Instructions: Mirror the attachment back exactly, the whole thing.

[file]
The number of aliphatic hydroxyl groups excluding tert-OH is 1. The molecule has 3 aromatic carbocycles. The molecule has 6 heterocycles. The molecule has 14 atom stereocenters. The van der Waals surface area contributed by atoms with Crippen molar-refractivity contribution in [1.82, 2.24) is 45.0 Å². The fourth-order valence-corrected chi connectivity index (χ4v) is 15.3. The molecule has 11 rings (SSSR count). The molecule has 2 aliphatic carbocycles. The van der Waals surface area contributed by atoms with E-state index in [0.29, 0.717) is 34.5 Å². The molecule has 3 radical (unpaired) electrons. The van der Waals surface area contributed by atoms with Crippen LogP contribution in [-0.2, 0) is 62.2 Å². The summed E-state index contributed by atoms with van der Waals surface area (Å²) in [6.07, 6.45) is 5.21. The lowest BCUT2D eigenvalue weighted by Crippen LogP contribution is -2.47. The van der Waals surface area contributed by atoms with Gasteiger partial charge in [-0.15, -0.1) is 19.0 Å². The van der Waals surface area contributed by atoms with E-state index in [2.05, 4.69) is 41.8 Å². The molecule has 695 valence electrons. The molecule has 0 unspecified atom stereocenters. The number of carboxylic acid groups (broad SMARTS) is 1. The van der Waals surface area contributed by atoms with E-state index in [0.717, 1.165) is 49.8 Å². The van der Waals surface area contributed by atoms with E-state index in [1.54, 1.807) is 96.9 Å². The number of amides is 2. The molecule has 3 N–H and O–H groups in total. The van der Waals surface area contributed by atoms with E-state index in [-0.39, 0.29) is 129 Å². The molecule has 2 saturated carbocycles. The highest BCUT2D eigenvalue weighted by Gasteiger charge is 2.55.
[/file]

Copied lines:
The number of aliphatic hydroxyl groups excluding tert-OH is 1. The molecule has 3 aromatic carbocycles. The molecule has 6 heterocycles. The molecule has 14 atom stereocenters. The van der Waals surface area contributed by atoms with Crippen molar-refractivity contribution in [1.82, 2.24) is 45.0 Å². The fourth-order valence-corrected chi connectivity index (χ4v) is 15.3. The molecule has 11 rings (SSSR count). The molecule has 2 aliphatic carbocycles. The van der Waals surface area contributed by atoms with E-state index in [0.29, 0.717) is 34.5 Å². The molecule has 3 radical (unpaired) electrons. The van der Waals surface area contributed by atoms with Crippen LogP contribution in [-0.2, 0) is 62.2 Å². The summed E-state index contributed by atoms with van der Waals surface area (Å²) in [6.07, 6.45) is 5.21. The lowest BCUT2D eigenvalue weighted by Crippen LogP contribution is -2.47. The van der Waals surface area contributed by atoms with Gasteiger partial charge in [-0.15, -0.1) is 19.0 Å². The van der Waals surface area contributed by atoms with E-state index in [2.05, 4.69) is 41.8 Å². The molecule has 695 valence electrons. The molecule has 0 unspecified atom stereocenters. The number of carboxylic acid groups (broad SMARTS) is 1. The van der Waals surface area contributed by atoms with E-state index in [0.717, 1.165) is 49.8 Å². The van der Waals surface area contributed by atoms with E-state index in [1.54, 1.807) is 96.9 Å². The number of amides is 2. The molecule has 3 N–H and O–H groups in total. The van der Waals surface area contributed by atoms with E-state index in [-0.39, 0.29) is 129 Å². The molecule has 2 saturated carbocycles. The highest BCUT2D eigenvalue weighted by Gasteiger charge is 2.55.